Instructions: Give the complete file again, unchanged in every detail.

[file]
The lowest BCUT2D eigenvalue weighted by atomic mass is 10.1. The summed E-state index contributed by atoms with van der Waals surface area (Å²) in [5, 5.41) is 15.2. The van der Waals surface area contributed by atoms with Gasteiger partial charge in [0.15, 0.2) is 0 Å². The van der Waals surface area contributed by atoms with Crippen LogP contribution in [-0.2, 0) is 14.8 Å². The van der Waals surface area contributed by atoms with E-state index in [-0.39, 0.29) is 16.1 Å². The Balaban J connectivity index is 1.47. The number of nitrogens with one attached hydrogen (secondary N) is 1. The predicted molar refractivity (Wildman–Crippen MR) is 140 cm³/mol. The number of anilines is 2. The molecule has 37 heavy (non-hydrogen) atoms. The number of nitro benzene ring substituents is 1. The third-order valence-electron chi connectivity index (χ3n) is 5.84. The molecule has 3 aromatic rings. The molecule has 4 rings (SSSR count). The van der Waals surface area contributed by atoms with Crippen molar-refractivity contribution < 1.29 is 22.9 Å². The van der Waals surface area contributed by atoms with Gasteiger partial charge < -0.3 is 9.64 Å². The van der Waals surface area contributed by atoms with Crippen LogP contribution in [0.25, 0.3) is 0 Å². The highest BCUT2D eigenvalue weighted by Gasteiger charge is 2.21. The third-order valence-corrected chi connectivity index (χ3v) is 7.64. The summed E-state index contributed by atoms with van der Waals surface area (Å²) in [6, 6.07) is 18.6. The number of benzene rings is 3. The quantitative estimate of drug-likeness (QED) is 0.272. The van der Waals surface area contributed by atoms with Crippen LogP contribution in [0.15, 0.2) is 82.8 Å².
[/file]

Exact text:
The lowest BCUT2D eigenvalue weighted by atomic mass is 10.1. The summed E-state index contributed by atoms with van der Waals surface area (Å²) in [5, 5.41) is 15.2. The van der Waals surface area contributed by atoms with Gasteiger partial charge in [0.15, 0.2) is 0 Å². The van der Waals surface area contributed by atoms with Crippen LogP contribution in [-0.2, 0) is 14.8 Å². The van der Waals surface area contributed by atoms with E-state index in [-0.39, 0.29) is 16.1 Å². The Balaban J connectivity index is 1.47. The number of nitrogens with one attached hydrogen (secondary N) is 1. The predicted molar refractivity (Wildman–Crippen MR) is 140 cm³/mol. The number of anilines is 2. The molecule has 37 heavy (non-hydrogen) atoms. The number of nitro benzene ring substituents is 1. The third-order valence-electron chi connectivity index (χ3n) is 5.84. The molecule has 3 aromatic rings. The molecule has 4 rings (SSSR count). The van der Waals surface area contributed by atoms with Crippen molar-refractivity contribution < 1.29 is 22.9 Å². The van der Waals surface area contributed by atoms with Gasteiger partial charge < -0.3 is 9.64 Å². The van der Waals surface area contributed by atoms with Crippen LogP contribution in [0.25, 0.3) is 0 Å². The highest BCUT2D eigenvalue weighted by Gasteiger charge is 2.21. The third-order valence-corrected chi connectivity index (χ3v) is 7.64. The summed E-state index contributed by atoms with van der Waals surface area (Å²) in [6, 6.07) is 18.6. The number of benzene rings is 3. The quantitative estimate of drug-likeness (QED) is 0.272. The van der Waals surface area contributed by atoms with Crippen LogP contribution in [0.15, 0.2) is 82.8 Å².